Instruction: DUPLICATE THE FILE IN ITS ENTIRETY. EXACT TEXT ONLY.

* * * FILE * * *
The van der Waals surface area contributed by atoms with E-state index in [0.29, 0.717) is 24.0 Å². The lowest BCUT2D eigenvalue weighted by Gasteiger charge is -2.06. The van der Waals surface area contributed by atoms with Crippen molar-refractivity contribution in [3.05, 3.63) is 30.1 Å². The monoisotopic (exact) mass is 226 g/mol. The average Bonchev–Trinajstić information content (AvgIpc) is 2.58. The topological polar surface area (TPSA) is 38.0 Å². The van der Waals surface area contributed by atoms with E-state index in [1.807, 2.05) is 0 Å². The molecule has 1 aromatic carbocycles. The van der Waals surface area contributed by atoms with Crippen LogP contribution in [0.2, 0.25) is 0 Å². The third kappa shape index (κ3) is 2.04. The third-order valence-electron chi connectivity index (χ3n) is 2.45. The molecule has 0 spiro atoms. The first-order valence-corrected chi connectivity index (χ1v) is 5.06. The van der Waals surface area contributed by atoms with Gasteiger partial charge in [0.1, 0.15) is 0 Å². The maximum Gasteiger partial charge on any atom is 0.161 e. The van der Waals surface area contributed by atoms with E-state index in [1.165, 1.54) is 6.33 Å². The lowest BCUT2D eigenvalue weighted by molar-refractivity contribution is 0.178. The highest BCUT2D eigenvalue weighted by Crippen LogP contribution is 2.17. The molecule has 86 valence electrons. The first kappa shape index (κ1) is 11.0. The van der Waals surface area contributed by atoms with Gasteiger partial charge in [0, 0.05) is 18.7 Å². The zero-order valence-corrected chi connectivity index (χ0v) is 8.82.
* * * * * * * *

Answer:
The van der Waals surface area contributed by atoms with E-state index in [0.29, 0.717) is 24.0 Å². The lowest BCUT2D eigenvalue weighted by Gasteiger charge is -2.06. The van der Waals surface area contributed by atoms with Crippen molar-refractivity contribution in [3.05, 3.63) is 30.1 Å². The monoisotopic (exact) mass is 226 g/mol. The average Bonchev–Trinajstić information content (AvgIpc) is 2.58. The topological polar surface area (TPSA) is 38.0 Å². The van der Waals surface area contributed by atoms with E-state index in [1.807, 2.05) is 0 Å². The molecule has 1 aromatic carbocycles. The van der Waals surface area contributed by atoms with Crippen LogP contribution in [0.2, 0.25) is 0 Å². The third kappa shape index (κ3) is 2.04. The third-order valence-electron chi connectivity index (χ3n) is 2.45. The molecule has 0 spiro atoms. The first-order valence-corrected chi connectivity index (χ1v) is 5.06. The van der Waals surface area contributed by atoms with Gasteiger partial charge in [0.1, 0.15) is 0 Å². The maximum Gasteiger partial charge on any atom is 0.161 e. The van der Waals surface area contributed by atoms with E-state index in [1.165, 1.54) is 6.33 Å². The lowest BCUT2D eigenvalue weighted by molar-refractivity contribution is 0.178. The highest BCUT2D eigenvalue weighted by Crippen LogP contribution is 2.17. The molecule has 86 valence electrons. The first kappa shape index (κ1) is 11.0. The van der Waals surface area contributed by atoms with Gasteiger partial charge in [0, 0.05) is 18.7 Å². The zero-order valence-corrected chi connectivity index (χ0v) is 8.82.